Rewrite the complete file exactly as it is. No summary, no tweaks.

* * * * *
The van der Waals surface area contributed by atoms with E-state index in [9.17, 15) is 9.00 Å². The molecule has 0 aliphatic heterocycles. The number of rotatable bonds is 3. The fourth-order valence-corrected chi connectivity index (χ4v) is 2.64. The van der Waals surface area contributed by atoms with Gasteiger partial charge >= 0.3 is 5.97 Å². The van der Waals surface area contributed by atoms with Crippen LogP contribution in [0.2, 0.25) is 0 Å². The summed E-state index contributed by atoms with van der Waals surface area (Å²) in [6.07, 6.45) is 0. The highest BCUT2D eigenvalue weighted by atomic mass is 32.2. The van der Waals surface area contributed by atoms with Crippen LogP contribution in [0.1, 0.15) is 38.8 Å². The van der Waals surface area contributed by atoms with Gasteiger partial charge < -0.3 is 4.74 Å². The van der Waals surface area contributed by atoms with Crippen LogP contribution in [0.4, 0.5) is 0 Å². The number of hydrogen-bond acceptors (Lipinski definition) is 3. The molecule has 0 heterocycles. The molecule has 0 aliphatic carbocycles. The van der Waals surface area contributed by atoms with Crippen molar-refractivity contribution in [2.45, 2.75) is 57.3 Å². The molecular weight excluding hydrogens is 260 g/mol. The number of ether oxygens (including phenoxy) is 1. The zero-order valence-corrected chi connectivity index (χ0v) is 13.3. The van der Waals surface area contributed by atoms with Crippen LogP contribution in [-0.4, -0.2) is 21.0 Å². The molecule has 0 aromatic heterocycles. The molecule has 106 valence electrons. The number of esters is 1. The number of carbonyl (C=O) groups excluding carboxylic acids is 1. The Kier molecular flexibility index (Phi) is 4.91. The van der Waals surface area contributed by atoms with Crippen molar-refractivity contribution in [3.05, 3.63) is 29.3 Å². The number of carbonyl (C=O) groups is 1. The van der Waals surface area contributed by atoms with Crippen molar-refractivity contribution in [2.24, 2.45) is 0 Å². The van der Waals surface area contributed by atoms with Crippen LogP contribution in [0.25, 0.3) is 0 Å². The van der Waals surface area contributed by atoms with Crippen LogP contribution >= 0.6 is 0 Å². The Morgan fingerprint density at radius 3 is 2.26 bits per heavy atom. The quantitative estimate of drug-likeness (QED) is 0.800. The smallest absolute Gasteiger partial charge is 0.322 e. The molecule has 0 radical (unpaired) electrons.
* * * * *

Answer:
The van der Waals surface area contributed by atoms with E-state index in [9.17, 15) is 9.00 Å². The molecule has 0 aliphatic heterocycles. The number of rotatable bonds is 3. The fourth-order valence-corrected chi connectivity index (χ4v) is 2.64. The van der Waals surface area contributed by atoms with Gasteiger partial charge >= 0.3 is 5.97 Å². The van der Waals surface area contributed by atoms with Crippen LogP contribution in [0.2, 0.25) is 0 Å². The summed E-state index contributed by atoms with van der Waals surface area (Å²) in [6.07, 6.45) is 0. The highest BCUT2D eigenvalue weighted by atomic mass is 32.2. The van der Waals surface area contributed by atoms with Crippen LogP contribution in [0.1, 0.15) is 38.8 Å². The van der Waals surface area contributed by atoms with Gasteiger partial charge < -0.3 is 4.74 Å². The van der Waals surface area contributed by atoms with Crippen LogP contribution in [0.4, 0.5) is 0 Å². The number of hydrogen-bond acceptors (Lipinski definition) is 3. The molecule has 0 heterocycles. The molecule has 0 aliphatic carbocycles. The van der Waals surface area contributed by atoms with Crippen molar-refractivity contribution in [2.45, 2.75) is 57.3 Å². The molecular weight excluding hydrogens is 260 g/mol. The number of ether oxygens (including phenoxy) is 1. The zero-order valence-corrected chi connectivity index (χ0v) is 13.3. The van der Waals surface area contributed by atoms with Crippen LogP contribution in [-0.4, -0.2) is 21.0 Å². The molecule has 0 aromatic heterocycles. The molecule has 106 valence electrons. The number of esters is 1. The number of carbonyl (C=O) groups excluding carboxylic acids is 1. The Kier molecular flexibility index (Phi) is 4.91. The van der Waals surface area contributed by atoms with Crippen molar-refractivity contribution in [3.05, 3.63) is 29.3 Å². The number of carbonyl (C=O) groups is 1. The van der Waals surface area contributed by atoms with Crippen molar-refractivity contribution in [2.24, 2.45) is 0 Å². The van der Waals surface area contributed by atoms with Crippen LogP contribution in [0.25, 0.3) is 0 Å². The van der Waals surface area contributed by atoms with Crippen LogP contribution >= 0.6 is 0 Å². The Morgan fingerprint density at radius 3 is 2.26 bits per heavy atom. The quantitative estimate of drug-likeness (QED) is 0.800. The smallest absolute Gasteiger partial charge is 0.322 e. The molecule has 0 radical (unpaired) electrons.